When I started this blog last October (gracious, has it been a year already?), I had declared that I wouldn't talk about my day job here.
Well, rules are made to be broken, so today I'm going to tell you about you the newest exhibit to open at the Roswell Museum and Art Center, Subject to Change: Art as Flux. This is the first show I've curated for the RMAC, so it's been an important learning opportunity for me in terms of getting acquainted with both the collection and the Museum as a space and entity.
And here's what the show looked like yesterday after it had opened:
As the title suggests, the theme of the show is change, and I chose it because our lives are defined by it. Your body is in a constant state of flux, whether it's breathing, eating, or aging. Our ideas and perspectives evolve as we move through life and gain experience. Even a casual glance at the technological developments (and climatic, for that matter) that have transpired over the past five years alone should underscore how much our lives are subject to change. Embrace it or deride it if you will, but flux is a fact of life, and to paraphrase Heraclitus, the only thing that is permanent is change. All the works in the show then, address change in one form or another, whether they depict the movement of the day, react to a historical moment, or even tackle the idea of artistic process itself as an act of flux.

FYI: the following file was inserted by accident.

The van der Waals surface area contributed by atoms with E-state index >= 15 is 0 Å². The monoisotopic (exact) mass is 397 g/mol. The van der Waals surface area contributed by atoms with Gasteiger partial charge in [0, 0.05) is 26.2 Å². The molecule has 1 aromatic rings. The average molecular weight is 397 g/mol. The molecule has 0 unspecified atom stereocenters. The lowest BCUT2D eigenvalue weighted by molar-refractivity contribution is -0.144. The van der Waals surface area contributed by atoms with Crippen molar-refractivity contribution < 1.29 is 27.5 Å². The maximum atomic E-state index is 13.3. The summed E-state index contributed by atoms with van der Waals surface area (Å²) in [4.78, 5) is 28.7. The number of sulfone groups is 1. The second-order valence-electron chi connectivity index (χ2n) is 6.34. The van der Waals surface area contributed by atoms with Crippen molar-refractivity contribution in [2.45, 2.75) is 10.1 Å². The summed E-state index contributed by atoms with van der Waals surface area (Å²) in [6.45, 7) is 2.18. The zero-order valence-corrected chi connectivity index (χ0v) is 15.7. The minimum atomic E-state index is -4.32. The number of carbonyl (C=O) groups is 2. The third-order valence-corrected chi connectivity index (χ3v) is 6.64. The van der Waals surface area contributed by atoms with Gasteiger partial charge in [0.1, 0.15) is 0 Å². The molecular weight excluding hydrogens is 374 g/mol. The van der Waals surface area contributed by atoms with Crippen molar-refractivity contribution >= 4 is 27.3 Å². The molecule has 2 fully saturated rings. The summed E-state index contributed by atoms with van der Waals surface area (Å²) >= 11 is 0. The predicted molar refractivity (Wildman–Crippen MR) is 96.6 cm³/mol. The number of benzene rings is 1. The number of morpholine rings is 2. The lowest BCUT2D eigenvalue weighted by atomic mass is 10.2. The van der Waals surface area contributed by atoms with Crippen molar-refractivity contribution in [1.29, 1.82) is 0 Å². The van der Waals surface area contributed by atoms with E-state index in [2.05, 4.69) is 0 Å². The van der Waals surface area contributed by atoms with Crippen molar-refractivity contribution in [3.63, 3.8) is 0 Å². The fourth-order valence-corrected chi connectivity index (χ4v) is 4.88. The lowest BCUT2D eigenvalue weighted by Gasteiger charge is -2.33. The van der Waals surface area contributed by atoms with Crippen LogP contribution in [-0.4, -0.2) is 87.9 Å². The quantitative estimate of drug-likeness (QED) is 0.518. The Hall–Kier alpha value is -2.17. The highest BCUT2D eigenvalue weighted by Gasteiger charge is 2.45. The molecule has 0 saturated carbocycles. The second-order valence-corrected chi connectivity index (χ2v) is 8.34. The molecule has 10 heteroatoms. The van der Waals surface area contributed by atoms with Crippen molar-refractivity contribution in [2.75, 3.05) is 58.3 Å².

The theme is partially inspired by my own recent transition to Roswell. Having just moved here from Vermont, my life has been in a state of flux for the past few months, but I'm not alone. As I've been making my way through the vaults, contemplating potential exhibit ideas, I've been reminded that change is something that we all experience. That universality, I felt, would be a good way to make the collection feel approachable to visitors.
Anyway, enough of my blathering. Here are some pictures from the installation in progress:
I could share more pictures and tell you about the individual works, but I don't want to give everything away. If you're in the area, stop in and check it out. Remember, the RMAC is always free!